Figure 7. Reaction conditions used in the presented procedure to access α-phenyl-6-quinolinemethanol (2)

As shown in the selected scope in Figure 8, this nickel-catalyzed reductive coupling reaction shows broad functional group tolerance, enabling the coupling of both complex aryl iodides and aldehydes. The reaction works best when benzaldehyde derivatives are used as coupling partners. Aliphatic aldehydes could be used in many cases, such as in the synthesis of α-(phenylmethyl)-1-naphthalenemethanol (5), but the products are often contaminated with the corresponding ketone.
Figure 8. Selected scope of the nickel-catalyzed reductive coupling of aldehydes and aryl iodides7

To access these types of aliphatic-substituted alcohols, a redox-neutral variant of the reaction is recommended (Figure 9). Primary alcohols can be used instead of aldehyde substrates with the same catalyst, provided some minor changes are made to the reaction conditions. In particular, a higher catalyst loading is needed, the 1-phenylethanol reductant is removed, and the alcohol substrate is used in excess (up to 2.5 equiv).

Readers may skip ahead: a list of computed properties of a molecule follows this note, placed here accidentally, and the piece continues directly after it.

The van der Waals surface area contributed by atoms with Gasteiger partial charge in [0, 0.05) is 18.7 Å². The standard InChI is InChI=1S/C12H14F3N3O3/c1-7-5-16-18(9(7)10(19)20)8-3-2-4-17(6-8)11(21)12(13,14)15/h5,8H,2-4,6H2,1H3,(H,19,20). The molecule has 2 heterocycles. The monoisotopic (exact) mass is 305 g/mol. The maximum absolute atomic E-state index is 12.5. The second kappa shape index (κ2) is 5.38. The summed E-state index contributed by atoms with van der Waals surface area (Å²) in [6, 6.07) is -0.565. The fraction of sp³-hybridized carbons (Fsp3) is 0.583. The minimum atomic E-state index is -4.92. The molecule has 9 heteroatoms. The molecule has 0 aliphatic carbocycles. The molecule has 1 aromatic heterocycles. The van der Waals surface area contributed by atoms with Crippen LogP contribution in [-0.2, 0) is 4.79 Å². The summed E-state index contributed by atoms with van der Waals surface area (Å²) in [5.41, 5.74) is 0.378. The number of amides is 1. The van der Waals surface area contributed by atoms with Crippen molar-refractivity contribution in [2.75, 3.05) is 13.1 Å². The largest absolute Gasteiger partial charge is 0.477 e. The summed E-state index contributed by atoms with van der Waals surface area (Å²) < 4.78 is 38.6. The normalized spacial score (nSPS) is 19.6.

Figure 9. Selected scope examples of the nickel-catalyzed redox-neutral coupling of aliphatic-substituted alcohols and aryl iodides7

References and Notes
  1. Centre for Catalysis Research and Innovation, Department of Chemistry and Biomolecular Sciences, University of Ottawa, Ottawa, Ontario K1N 6N5, Canada; ORCID: 0000-0003-1949-5069; Email: stephen.newman@uottawa.ca. The authors thank National Science and Engineering Research Council of Canada (NSERC) and the Canada Research Chair program. The Canadian Foundation for Innovation (CFI) and the Ontario Ministry of Research, Innovation, & Science are thanked for essential infrastructure. Finally, we would like to thank Solvay for their generous donation of alkyl primary phosphines.
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  6. Swyka, R. A.; Zhang, W.; Richardson, J.; Ruble, J. C.; Krische, M. J. Rhodium-Catalyzed Aldehyde Arylation via Formate-Mediated Transfer Hydrogenation: Beyond Metallic Reductants in Grignard/ Nozaki-Hiyami-Kishi-Type Addition. J. Am. Chem. Soc. 2019, 141, 1828-1832. 10.1021/jacs.8b13652.
  7. Isbrandt, E. S.; Nasim, A.; Zhao, K.; Newman, S. G. Catalytic Aldehyde and Alcohol Arylation Reactions Facilitated by a 1,5-Diaza-3,7-Diphosphacyclooctane Ligand. J. Am. Chem. Soc. 2021, 123, 14646-14656. 10.1021/jacs.1c05661.